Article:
So, here I am, a few words short of 60,000 words, and I realise it's happening again. So today, I took advice and started writing out cards for each scene. I decided to start with all the Dee scenes, and soon found each scene had things I needed to tie up. For example, I introduced a lovely character from the Inquisition - and then somehow, he disappears, wasted. So he needs to be woven back in, which mirrors the present day thread, which is fun. So I ended up printing off ten chapters of that strand and read through, found and tied up loose ends, came up with more plausible bits, and examined the first and last sentences of each scene. I tend to end scenes well on high tension, but start scenes very weakly. Kelley wakes up, mostly, hardly high tension.

So, having worked over about 25k words, I feel positive about the sequence, and have lots more to write. One concern, though - the story is growing more and more, and I think I'm going to end up with over a hundred thousand words - probably quite a few more than that. 

Hopefully, cutting it down will produce a cleaner draft, but that's in the future. Meanwhile, I am still very thrilled at my daughter's graduation and engagement.  

Tuesday, 19 July 2011

Crappy day (800 and 800)

Today was my actual birthday, which was a bit crap because my husband was in hospital having minor surgery. I'm sure I wouldn't have found it so stressful if husband no. 1 hadn't gone into hospital with a 'minor chest infection' and died 10 days later of undiagnosed leukaemia. So I don't have as much faith in hospitals as perhaps I should have. Anyway, he was fine, and apart from looking a bit battered and sore, he seems OK. Hopefully I will get some sleep without nightmares tonight, because the last week has been rubbish.
On the plus side, I am just a shade under 60k words and am looking to write the rest of the book before 1st September. I'm wondering whether I could do the last chapters of the book rather than the first for my dissertation! I do have a reasonable draft of about 6000 words for the end of the book (though it has a schmaltzy bit I don't like) already and I like the idea of not handing in chapters 5-17 or something - because the first and last chapters have to be the strongest anyway.

Monday, 18 July 2011

Guest blogger - please give a warm welcome to Boz! (0)

My fellow MA student Boz is my first guest blogger - we seem to have a similar distraction technique for not actually writing words! And I am sad to report that I took an actual day off writing, not even writing this blog.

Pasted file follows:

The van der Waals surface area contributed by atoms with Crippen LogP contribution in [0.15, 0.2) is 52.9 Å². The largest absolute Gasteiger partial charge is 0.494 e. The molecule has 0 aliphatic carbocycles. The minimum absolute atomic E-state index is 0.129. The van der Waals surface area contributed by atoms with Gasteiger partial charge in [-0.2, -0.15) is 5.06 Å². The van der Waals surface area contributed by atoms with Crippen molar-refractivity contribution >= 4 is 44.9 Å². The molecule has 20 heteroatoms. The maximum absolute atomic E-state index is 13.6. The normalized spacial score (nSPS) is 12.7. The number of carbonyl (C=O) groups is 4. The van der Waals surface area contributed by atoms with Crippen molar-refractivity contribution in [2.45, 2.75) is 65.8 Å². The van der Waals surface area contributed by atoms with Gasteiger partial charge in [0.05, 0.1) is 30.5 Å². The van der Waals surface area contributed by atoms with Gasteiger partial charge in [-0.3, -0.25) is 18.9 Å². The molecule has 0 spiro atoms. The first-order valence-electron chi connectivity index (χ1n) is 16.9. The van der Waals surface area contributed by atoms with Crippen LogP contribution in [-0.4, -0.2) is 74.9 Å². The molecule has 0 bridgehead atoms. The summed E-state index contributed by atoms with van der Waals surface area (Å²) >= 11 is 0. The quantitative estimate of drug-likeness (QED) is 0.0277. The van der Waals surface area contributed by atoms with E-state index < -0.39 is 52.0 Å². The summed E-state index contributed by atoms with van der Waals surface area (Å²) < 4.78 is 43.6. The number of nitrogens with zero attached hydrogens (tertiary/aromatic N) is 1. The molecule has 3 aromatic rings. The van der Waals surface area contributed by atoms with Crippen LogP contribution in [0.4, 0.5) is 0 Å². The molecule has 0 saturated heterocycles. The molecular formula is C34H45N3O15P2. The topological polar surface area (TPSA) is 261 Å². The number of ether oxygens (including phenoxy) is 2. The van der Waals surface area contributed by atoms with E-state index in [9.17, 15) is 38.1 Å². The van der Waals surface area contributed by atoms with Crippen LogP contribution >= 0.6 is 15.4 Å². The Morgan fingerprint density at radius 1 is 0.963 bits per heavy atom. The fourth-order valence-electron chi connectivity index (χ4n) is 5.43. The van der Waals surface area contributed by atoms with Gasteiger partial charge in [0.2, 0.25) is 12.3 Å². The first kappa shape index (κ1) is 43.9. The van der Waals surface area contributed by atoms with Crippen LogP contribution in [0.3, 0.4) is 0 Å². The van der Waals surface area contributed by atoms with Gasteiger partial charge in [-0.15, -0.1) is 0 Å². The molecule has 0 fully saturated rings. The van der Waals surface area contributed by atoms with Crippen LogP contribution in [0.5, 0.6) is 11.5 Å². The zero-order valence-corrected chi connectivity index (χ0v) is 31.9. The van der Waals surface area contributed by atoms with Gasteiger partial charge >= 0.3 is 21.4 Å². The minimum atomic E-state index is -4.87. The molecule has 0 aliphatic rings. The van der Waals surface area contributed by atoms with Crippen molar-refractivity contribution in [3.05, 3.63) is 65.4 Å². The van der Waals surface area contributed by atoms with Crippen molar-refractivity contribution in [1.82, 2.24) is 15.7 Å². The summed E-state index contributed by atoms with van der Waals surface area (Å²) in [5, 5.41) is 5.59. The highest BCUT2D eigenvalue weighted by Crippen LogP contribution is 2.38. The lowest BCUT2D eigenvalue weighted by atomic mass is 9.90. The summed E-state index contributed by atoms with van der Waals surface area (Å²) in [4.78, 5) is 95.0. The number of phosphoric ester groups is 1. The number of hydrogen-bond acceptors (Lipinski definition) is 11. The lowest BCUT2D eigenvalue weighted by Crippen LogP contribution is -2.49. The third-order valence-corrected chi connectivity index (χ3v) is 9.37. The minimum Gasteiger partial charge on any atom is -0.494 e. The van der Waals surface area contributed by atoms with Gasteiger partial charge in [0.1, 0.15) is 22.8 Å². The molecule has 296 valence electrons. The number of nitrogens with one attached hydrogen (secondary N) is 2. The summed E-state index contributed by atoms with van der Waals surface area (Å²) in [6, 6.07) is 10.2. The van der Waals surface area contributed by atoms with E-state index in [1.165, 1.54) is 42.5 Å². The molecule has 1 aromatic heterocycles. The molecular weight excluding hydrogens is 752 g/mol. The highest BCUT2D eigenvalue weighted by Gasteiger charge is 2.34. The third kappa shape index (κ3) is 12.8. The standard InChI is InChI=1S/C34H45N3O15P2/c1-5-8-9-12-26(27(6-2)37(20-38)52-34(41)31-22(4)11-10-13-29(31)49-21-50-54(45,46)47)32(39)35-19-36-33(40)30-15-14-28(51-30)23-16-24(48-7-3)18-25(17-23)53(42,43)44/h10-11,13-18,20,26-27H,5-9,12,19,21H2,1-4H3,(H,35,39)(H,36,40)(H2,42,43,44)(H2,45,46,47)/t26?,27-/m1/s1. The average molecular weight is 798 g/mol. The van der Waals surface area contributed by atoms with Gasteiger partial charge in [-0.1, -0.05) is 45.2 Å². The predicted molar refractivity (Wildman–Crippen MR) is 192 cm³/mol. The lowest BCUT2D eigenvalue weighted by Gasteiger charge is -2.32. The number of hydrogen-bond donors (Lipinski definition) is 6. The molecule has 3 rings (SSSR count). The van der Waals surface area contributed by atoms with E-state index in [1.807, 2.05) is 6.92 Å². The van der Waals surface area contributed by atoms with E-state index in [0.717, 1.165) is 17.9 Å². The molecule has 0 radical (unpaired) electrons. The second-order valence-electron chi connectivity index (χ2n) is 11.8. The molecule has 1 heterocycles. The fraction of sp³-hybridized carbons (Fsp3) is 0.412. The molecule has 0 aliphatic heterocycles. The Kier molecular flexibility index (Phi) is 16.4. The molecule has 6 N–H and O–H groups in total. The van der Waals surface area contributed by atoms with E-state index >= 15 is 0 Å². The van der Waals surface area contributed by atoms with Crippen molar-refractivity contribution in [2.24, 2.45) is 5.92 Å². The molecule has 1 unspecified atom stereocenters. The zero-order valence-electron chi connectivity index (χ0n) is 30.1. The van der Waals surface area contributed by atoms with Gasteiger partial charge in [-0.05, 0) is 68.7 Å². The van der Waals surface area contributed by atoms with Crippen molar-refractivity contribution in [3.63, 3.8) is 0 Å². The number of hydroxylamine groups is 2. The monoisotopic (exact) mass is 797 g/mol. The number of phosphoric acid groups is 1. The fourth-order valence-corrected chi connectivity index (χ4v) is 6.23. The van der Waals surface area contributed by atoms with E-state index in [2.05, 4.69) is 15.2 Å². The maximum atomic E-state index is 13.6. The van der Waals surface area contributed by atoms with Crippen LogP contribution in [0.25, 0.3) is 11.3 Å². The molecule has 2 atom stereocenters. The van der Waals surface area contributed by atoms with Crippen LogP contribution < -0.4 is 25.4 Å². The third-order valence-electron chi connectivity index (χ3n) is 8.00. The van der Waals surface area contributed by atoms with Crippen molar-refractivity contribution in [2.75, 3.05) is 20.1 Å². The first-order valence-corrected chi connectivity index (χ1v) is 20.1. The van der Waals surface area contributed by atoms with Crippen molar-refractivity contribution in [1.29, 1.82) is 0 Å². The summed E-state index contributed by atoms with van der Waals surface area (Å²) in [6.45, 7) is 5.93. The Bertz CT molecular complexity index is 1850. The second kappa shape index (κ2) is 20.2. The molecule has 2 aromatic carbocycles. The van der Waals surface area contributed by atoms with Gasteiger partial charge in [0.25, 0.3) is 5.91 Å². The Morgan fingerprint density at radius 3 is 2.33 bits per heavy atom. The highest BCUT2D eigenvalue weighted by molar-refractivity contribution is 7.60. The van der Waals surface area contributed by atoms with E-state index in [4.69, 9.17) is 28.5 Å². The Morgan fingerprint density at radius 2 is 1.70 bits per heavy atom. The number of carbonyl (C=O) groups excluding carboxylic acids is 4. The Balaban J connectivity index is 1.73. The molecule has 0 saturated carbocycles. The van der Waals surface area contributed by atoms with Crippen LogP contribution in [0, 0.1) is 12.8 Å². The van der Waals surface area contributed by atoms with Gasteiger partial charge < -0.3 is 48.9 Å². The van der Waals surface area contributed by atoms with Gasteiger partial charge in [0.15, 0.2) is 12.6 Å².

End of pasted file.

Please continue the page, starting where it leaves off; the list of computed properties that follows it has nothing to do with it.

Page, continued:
How absolutely fabulous that my friend and MA compadre, Reb, has allowed me to write a little post for her blog. Thanks, Reb!  
It seems Reb and I are suffering from the same affliction, namely eruditioperlegomania , in other words, we’ve got the ‘waste time on endless research’ bug. And the thing is - I love it, love it, love it, but to quote my heroine, Edith Piaf, “A quoi ca sert?”  My dissertation is set in 1960s Manchester and is vaguely about a bunch of children, kids born in the UK to immigrant parents of different nationalities.  And that’s all you need really know because that’s where the research has exploded like a cotton wool puffball the size of K2.
All I was looking for originally was an idea of how these immigrant parents got to be where they were. In a limited way, it’s my era and my story, so I should, I think, have known more. But it’s led me into history, literature, anthropology, social science and wait for it – taraa! – something I’d never heard of as a discipline – Cultural Studies. I’m telling you my mouth is awash with saliva when I think of Cultural Studies. Yum.
And boy, am I hooked! The more academic papers I read, the more references I find to others which, naturally, I must also read. In the meantime, time is zapping by and my dissertation is not looking remotely written. However, I’m still counting it as work in the hope that I’ve absorbed some of it and it will sneak into my story one way or another – kind of the Rosetta Stone Immersion Method.
Anyway, I was reading a brilliant little book I ordered via Between Two Cultures: Migrants and Minorities in Britain by James L. Watson, when I realized that I don’t have enough hours left in my life to read everything I need to read, and I started reading more quickly. I know, I know… 
My next thought was ‘Yes, but why do you need to read them? You don’t, you plonker!’ But, Reb’s readers, I do, honest I do. It’s a relentless itch – the more I scratch, the more I need to get three inch acrylic nail extensions.